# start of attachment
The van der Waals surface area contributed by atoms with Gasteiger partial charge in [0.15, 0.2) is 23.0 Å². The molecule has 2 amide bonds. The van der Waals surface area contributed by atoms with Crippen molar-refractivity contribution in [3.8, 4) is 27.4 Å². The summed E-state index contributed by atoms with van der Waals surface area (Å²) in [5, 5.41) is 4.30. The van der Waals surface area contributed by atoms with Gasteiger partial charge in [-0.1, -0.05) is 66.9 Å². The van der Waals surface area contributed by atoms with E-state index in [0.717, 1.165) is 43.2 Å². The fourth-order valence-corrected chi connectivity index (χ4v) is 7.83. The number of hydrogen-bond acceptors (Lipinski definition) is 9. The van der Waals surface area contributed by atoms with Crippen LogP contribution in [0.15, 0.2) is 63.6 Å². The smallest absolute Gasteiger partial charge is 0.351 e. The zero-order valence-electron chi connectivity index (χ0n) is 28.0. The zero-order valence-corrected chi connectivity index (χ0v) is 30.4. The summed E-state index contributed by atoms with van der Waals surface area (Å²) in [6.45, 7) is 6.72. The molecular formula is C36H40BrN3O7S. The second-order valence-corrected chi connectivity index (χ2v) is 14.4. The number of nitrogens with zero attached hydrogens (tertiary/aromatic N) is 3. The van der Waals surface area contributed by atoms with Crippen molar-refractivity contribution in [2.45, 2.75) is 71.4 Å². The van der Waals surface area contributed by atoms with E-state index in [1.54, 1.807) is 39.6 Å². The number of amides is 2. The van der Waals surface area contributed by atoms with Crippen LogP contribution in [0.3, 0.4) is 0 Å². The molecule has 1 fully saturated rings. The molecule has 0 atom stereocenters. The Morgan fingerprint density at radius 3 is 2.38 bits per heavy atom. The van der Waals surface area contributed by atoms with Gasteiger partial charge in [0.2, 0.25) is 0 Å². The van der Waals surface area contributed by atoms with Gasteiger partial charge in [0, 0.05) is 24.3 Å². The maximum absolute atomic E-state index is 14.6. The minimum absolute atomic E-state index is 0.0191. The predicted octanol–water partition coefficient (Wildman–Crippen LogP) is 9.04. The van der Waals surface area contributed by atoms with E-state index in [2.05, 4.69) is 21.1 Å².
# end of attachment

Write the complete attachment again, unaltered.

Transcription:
The van der Waals surface area contributed by atoms with Gasteiger partial charge in [0.15, 0.2) is 23.0 Å². The molecule has 2 amide bonds. The van der Waals surface area contributed by atoms with Crippen molar-refractivity contribution in [3.8, 4) is 27.4 Å². The summed E-state index contributed by atoms with van der Waals surface area (Å²) in [5, 5.41) is 4.30. The van der Waals surface area contributed by atoms with Gasteiger partial charge in [-0.1, -0.05) is 66.9 Å². The van der Waals surface area contributed by atoms with E-state index in [0.717, 1.165) is 43.2 Å². The fourth-order valence-corrected chi connectivity index (χ4v) is 7.83. The number of hydrogen-bond acceptors (Lipinski definition) is 9. The van der Waals surface area contributed by atoms with Crippen LogP contribution in [0.15, 0.2) is 63.6 Å². The smallest absolute Gasteiger partial charge is 0.351 e. The zero-order valence-electron chi connectivity index (χ0n) is 28.0. The zero-order valence-corrected chi connectivity index (χ0v) is 30.4. The summed E-state index contributed by atoms with van der Waals surface area (Å²) in [6.45, 7) is 6.72. The molecular formula is C36H40BrN3O7S. The second-order valence-corrected chi connectivity index (χ2v) is 14.4. The number of nitrogens with zero attached hydrogens (tertiary/aromatic N) is 3. The van der Waals surface area contributed by atoms with Crippen molar-refractivity contribution in [2.45, 2.75) is 71.4 Å². The van der Waals surface area contributed by atoms with E-state index in [1.54, 1.807) is 39.6 Å². The number of amides is 2. The van der Waals surface area contributed by atoms with Crippen LogP contribution in [0.3, 0.4) is 0 Å². The molecule has 1 fully saturated rings. The molecule has 0 atom stereocenters. The Morgan fingerprint density at radius 3 is 2.38 bits per heavy atom. The van der Waals surface area contributed by atoms with Gasteiger partial charge in [0.2, 0.25) is 0 Å². The van der Waals surface area contributed by atoms with Gasteiger partial charge in [0, 0.05) is 24.3 Å². The maximum absolute atomic E-state index is 14.6. The minimum absolute atomic E-state index is 0.0191. The predicted octanol–water partition coefficient (Wildman–Crippen LogP) is 9.04. The van der Waals surface area contributed by atoms with E-state index in [2.05, 4.69) is 21.1 Å².